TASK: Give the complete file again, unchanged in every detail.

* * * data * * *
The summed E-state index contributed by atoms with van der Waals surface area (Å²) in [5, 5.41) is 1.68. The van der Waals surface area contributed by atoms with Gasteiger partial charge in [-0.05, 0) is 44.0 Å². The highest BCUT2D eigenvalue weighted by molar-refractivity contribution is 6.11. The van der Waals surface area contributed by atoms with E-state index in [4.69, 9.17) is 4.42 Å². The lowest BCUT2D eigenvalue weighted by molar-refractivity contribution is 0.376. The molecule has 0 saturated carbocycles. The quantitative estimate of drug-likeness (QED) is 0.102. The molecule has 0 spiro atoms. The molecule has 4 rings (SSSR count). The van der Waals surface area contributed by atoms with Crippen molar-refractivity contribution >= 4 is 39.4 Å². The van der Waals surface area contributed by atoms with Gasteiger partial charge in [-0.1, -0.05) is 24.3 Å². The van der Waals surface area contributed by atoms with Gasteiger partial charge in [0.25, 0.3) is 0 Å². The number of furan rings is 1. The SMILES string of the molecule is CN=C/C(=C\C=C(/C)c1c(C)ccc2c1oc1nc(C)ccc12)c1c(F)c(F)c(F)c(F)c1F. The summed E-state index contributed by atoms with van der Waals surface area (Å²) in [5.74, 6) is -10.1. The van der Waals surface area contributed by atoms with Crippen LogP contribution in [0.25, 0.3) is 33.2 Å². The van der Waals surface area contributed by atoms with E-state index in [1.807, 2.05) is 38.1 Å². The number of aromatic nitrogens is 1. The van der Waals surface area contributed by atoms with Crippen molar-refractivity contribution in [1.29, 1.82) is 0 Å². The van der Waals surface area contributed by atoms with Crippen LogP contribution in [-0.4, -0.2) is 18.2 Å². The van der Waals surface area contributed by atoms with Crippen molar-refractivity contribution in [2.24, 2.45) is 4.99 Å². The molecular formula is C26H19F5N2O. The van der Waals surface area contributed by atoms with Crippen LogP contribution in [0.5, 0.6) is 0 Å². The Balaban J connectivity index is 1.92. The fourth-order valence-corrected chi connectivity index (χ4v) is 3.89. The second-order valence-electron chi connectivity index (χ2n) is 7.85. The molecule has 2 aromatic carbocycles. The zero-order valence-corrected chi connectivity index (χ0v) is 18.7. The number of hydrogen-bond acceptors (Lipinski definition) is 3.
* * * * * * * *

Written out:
The summed E-state index contributed by atoms with van der Waals surface area (Å²) in [5, 5.41) is 1.68. The van der Waals surface area contributed by atoms with Gasteiger partial charge in [-0.05, 0) is 44.0 Å². The highest BCUT2D eigenvalue weighted by molar-refractivity contribution is 6.11. The van der Waals surface area contributed by atoms with E-state index in [4.69, 9.17) is 4.42 Å². The lowest BCUT2D eigenvalue weighted by molar-refractivity contribution is 0.376. The molecule has 0 saturated carbocycles. The quantitative estimate of drug-likeness (QED) is 0.102. The molecule has 0 spiro atoms. The molecule has 4 rings (SSSR count). The van der Waals surface area contributed by atoms with Crippen molar-refractivity contribution >= 4 is 39.4 Å². The van der Waals surface area contributed by atoms with Gasteiger partial charge in [-0.1, -0.05) is 24.3 Å². The van der Waals surface area contributed by atoms with Gasteiger partial charge in [0.25, 0.3) is 0 Å². The number of furan rings is 1. The SMILES string of the molecule is CN=C/C(=C\C=C(/C)c1c(C)ccc2c1oc1nc(C)ccc12)c1c(F)c(F)c(F)c(F)c1F. The summed E-state index contributed by atoms with van der Waals surface area (Å²) in [5.74, 6) is -10.1. The van der Waals surface area contributed by atoms with Crippen LogP contribution in [0.25, 0.3) is 33.2 Å². The van der Waals surface area contributed by atoms with E-state index in [1.807, 2.05) is 38.1 Å². The number of aromatic nitrogens is 1. The van der Waals surface area contributed by atoms with Crippen molar-refractivity contribution in [1.29, 1.82) is 0 Å². The van der Waals surface area contributed by atoms with Crippen LogP contribution in [-0.4, -0.2) is 18.2 Å². The van der Waals surface area contributed by atoms with Crippen molar-refractivity contribution in [2.24, 2.45) is 4.99 Å². The molecular formula is C26H19F5N2O. The van der Waals surface area contributed by atoms with Crippen LogP contribution in [0.5, 0.6) is 0 Å². The Balaban J connectivity index is 1.92. The fourth-order valence-corrected chi connectivity index (χ4v) is 3.89. The second-order valence-electron chi connectivity index (χ2n) is 7.85. The molecule has 2 aromatic carbocycles. The zero-order valence-corrected chi connectivity index (χ0v) is 18.7. The number of hydrogen-bond acceptors (Lipinski definition) is 3.